Apparently, none of these college grads is able to put two and two together and realize that they voted for a guy who is ruining our economy, and hence, is making it more difficult for them to get a job and pay off those student loans. I should feel sorry for these younger Obama voters but I don't. All I have to say is "serves ya right, suckers!"


Melanie Phillips has a good article at The Spectator on the problems of Britain's "feral" youth and illiteracy (thanks to the reader that emailed the article). Take a look.

Tuesday, September 22, 2009

PJTV: Interviewing Michelle Malkin

More Smart Girl Politics interviews, this time I talk with Michelle Malkin about the women who gave birth to the Tea Parties, personal attacks on right-leaning women and her books, such as Culture of Corruption.

You can watch the interview with Michelle here.

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PJTV: Smart Girl Politics

I interview Congressional Candidate Robin Smith at the Smart Girl Politics Summit on why women are getting involved in politics.

You can watch the interview here.

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Monday, September 21, 2009

Michael Barone: "Strangers to dissent, liberals try to stifle it."

Sunday, September 20, 2009

Conservative women and politics

Glenn and I spent part of the weekend in Nashville covering the Smart Girl Politics Summit, a conference of conservative women for PJTV. Women from around the country were there to learn how to be activists, listen to speakers such as Liz Cheney, Michelle Malkin and Congresswoman Masha Blackburn, and to find like-minded souls who share a love of free markets and limited government.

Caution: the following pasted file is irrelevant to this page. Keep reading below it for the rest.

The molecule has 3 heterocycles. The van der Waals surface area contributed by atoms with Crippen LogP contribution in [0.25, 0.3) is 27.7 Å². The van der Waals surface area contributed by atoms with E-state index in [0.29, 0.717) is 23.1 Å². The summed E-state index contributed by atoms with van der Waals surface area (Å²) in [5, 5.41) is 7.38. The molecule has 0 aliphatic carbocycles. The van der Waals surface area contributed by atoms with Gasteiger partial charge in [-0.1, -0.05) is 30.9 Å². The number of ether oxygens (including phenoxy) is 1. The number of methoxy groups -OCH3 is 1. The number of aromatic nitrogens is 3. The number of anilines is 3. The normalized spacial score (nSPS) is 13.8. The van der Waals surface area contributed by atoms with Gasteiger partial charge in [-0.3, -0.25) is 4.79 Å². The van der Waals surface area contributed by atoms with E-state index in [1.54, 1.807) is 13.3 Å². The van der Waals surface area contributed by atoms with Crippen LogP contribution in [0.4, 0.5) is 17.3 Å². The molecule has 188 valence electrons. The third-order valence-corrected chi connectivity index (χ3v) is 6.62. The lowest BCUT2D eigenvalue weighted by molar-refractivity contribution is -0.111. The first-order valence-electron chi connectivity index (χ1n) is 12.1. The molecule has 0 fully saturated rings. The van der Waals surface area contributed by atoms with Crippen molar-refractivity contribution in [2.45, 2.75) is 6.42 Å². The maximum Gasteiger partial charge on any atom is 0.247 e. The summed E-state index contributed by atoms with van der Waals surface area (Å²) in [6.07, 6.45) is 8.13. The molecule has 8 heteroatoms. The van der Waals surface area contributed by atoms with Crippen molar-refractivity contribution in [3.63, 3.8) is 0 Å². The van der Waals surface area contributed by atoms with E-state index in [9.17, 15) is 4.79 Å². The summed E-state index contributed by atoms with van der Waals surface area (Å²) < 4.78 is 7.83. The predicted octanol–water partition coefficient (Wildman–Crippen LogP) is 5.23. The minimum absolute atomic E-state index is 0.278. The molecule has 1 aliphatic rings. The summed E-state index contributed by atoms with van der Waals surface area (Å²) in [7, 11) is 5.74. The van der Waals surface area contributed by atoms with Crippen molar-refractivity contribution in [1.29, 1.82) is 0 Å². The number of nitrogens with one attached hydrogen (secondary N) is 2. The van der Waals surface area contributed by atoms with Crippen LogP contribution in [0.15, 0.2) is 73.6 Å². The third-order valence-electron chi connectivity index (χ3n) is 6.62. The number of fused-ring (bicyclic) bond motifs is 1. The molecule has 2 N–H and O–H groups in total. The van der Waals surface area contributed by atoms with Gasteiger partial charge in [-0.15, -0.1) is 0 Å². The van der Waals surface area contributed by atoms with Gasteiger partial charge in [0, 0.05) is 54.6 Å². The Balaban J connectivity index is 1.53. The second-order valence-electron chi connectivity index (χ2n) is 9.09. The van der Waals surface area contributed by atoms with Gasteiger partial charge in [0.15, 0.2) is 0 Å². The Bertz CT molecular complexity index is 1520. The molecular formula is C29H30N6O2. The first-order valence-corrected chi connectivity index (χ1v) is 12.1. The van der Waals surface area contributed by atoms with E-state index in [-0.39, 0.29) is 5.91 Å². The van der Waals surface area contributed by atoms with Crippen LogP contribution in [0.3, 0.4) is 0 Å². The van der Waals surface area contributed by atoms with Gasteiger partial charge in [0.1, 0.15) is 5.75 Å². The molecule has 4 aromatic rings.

After interviewing a number of the women, I found the common theme to be a sense of isolation due to media exclusion of their voices, or if they were mentioned at all in the media, their portrayal was negative. I must say all of the women seemed pretty tough and talked about how they were personally attacked for their views. Most were moms and worried about their kids and how the negativity would affect them. One attendee, Vanderbuilt Law and Political Science Professor Carol Swain, stated that she was often given flak and negative feedback for being an African American conservative. But all of the women rose to the challenge and said that despite the personal attacks, they would continue to speak out, become activists, and some would run for office. The conference, and the women were inspiring, and reminded me that there are many people, both men and women who will continue to fight for the American way of life.

The interviews should be up at PJTV soon and will give you a chance to hear from women whose views are a welcome departure from the typical propaganda we hear from the popular women's magazines and the MSM.